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Dinosaurs breathed like birds, researchers say
Scripps Howard News Service


July 13, 2005

Forget giant lizards. When it comes to the breathing apparatus of dinosaurs, they were more like giant sparrows, according to a new study comparing dino skeletons to those of modern birds.

Writing in the journal Nature, researchers from Ohio and Harvard universities report that rather than reptilian lungs, dinosaurs sported a much bigger and more complex system of air sacs similar to that found in today's birds.

"What was once formally considered unique to birds was present in some form in the ancestors of birds," said Patrick O'Connor, an assistant professor at Ohio's College of Osteopathic Medicine and lead author of the study.

O'Connor and co-author Leon Claessens, an evolutionary biologist, visited museums across the United States and in Berlin and London to examine dinosaur bones, as well as those of a 67 million-year-old dinosaur called Majungatholus atopus - a Tyrannosaurus rex cousin - that O'Connor discovered in Madagascar in 1996.

Bird's lungs are unique in the animal world because they have an opening at each end, so that new air comes in one way and used air goes out the other. Nine air sacs, tucked away in hollows of bones, function like bellows to hold the air at either end, and the whole system works together to allow birds to put fresh air through their lungs when they're breathing in and out.

This makes the bird breathing system more efficient at supplying oxygen for the high-energy required for flight and allows birds to travel easily in thin air.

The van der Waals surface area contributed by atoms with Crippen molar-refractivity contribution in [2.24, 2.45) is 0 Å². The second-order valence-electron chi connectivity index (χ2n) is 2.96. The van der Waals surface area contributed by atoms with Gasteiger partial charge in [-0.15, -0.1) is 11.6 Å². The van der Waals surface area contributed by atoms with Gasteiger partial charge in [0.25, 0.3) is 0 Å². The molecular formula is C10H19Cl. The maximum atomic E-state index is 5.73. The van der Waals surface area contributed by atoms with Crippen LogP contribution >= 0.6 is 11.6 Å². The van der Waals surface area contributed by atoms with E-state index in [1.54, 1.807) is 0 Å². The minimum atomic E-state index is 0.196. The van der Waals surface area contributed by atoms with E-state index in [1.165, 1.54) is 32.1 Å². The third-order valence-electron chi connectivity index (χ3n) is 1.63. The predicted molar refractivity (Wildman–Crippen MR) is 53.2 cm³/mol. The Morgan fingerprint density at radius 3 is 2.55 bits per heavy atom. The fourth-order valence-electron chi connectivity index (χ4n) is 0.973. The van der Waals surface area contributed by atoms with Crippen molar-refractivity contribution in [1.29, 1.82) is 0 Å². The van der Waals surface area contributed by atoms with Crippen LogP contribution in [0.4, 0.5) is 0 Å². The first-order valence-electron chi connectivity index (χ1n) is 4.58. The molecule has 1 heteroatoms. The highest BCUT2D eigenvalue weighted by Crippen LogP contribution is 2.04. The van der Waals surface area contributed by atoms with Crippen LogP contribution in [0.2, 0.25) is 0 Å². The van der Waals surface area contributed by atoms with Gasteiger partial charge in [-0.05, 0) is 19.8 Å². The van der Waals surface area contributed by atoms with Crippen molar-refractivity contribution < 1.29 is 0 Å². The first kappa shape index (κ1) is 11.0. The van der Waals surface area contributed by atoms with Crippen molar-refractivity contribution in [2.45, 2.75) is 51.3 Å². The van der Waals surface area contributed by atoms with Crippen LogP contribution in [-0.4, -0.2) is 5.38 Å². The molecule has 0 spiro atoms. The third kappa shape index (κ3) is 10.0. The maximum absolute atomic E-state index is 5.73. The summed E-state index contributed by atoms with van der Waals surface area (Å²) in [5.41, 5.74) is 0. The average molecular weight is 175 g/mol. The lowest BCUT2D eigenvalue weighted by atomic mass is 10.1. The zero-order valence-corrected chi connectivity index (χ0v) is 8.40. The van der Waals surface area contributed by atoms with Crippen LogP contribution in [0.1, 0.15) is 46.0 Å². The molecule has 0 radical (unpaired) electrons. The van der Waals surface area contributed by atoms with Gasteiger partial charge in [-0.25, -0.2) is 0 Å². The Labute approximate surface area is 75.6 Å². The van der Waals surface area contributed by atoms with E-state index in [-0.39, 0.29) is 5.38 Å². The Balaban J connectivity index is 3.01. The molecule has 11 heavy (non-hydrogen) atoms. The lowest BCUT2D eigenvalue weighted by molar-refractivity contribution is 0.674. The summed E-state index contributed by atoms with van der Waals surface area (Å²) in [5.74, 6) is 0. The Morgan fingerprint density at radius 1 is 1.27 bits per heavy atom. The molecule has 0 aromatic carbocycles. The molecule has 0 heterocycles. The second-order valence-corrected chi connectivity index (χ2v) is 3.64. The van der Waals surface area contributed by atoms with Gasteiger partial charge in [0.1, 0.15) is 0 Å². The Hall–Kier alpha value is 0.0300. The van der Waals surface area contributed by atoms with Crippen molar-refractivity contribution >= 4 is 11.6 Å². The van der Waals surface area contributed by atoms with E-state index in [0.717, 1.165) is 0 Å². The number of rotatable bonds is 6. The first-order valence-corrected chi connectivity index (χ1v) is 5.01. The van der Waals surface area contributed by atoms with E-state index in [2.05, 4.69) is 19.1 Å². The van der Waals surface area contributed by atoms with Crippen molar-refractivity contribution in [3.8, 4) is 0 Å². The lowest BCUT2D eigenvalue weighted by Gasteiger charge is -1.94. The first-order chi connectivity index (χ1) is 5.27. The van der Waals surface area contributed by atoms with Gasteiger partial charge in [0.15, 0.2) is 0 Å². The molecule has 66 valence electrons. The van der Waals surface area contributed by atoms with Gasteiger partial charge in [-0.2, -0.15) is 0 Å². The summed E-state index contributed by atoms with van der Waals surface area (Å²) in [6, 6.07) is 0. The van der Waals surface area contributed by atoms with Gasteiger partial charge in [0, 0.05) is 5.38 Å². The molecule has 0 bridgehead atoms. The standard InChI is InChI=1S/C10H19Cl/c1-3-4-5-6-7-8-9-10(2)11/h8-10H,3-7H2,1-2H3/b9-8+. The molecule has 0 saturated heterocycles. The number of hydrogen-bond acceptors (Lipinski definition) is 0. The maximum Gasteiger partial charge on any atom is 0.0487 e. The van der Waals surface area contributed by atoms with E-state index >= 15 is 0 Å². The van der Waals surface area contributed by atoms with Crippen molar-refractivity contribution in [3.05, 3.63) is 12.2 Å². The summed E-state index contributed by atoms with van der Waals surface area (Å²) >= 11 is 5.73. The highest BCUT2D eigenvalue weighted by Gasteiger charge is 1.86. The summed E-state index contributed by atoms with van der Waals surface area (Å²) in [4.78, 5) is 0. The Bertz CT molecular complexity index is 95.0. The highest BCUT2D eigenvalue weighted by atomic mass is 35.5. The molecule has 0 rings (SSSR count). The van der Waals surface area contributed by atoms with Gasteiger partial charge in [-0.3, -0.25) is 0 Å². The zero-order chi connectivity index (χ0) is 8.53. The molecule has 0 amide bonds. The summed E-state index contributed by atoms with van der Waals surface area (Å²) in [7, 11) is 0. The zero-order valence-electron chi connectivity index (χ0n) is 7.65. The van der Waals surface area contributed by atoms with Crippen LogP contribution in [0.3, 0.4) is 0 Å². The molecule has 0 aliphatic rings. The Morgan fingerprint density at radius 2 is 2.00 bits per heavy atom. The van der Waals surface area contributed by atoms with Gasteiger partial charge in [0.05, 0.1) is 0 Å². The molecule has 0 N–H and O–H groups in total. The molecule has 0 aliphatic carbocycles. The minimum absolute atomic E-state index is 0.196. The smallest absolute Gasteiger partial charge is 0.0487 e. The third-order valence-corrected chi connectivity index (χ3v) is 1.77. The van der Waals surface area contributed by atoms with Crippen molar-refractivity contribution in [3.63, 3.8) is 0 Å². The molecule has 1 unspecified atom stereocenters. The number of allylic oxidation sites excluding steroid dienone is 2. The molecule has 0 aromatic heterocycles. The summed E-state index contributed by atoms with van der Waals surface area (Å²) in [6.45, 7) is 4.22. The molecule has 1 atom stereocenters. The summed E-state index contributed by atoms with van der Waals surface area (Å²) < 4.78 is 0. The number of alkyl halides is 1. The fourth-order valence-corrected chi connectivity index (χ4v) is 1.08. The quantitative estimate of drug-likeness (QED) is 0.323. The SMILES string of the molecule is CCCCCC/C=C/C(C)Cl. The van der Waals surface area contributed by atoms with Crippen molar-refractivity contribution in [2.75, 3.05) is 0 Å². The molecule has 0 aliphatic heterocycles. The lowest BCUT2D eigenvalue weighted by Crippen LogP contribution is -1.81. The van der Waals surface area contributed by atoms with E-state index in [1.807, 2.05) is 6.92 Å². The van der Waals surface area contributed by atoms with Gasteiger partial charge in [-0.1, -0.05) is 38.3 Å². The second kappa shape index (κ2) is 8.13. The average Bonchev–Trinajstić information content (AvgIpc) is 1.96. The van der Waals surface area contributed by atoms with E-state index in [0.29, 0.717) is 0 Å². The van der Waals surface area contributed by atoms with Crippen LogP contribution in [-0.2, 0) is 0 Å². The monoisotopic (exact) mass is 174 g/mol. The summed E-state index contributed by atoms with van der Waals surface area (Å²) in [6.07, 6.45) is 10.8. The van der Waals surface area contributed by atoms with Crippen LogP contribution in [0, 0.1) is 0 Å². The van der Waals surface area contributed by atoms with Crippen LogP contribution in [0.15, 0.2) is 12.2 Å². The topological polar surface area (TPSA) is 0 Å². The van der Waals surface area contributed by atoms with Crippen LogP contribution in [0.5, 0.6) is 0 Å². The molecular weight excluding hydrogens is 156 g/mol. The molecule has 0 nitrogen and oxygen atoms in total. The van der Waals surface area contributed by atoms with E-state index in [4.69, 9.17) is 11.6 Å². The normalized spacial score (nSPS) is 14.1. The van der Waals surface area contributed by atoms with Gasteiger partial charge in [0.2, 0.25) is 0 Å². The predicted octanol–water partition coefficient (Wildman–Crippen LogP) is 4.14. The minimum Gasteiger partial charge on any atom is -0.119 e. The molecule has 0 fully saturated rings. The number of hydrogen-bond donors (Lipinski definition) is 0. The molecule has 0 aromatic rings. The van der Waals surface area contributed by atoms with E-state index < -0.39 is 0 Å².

The new study looked closely at how the air system affects the skeleton around the neck, chest and hips, and found similarities between the vertebral column of dinosaurs and birds that point to a similar type of breathing system for the dinos.

While the system probably wasn't exactly the same in dinosaurs as in today's birds, "it's nothing like the crocodile system as we know it," O'Connor said.

The exact function of the skeletal modifications is not understood, but many scientists think the gaps in the bones evolved to lighten bone structure, allowing dinosaurs to walk upright and made it easier for birds to fly.

"The pulmonary system of meat-eating dinosaurs such as T. rex in fact shares many structural similarities with that of modern birds," added Claussens.

O'Connor said the existence of an air-sac system with flow through ventilation of the lungs suggests that this type of dinosaur, at least, could have maintained a stable and quite high metabolism, putting it much closer to a warm-blooded existence.

The findings are just the latest of a series of studies in recent years that indicate at least some branches of the dinosaur family had avian features, including feathers, eggs that they incubated in nests and rapid growth after hatching.

"More and more characteristics that once defined birds are now known to have been present in dinosaurs, so many avian features may really be dinosaurian," O'Connor said.


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Contact Lee Bowman at BowmanL(at)
Distributed by Scripps Howard News Service,

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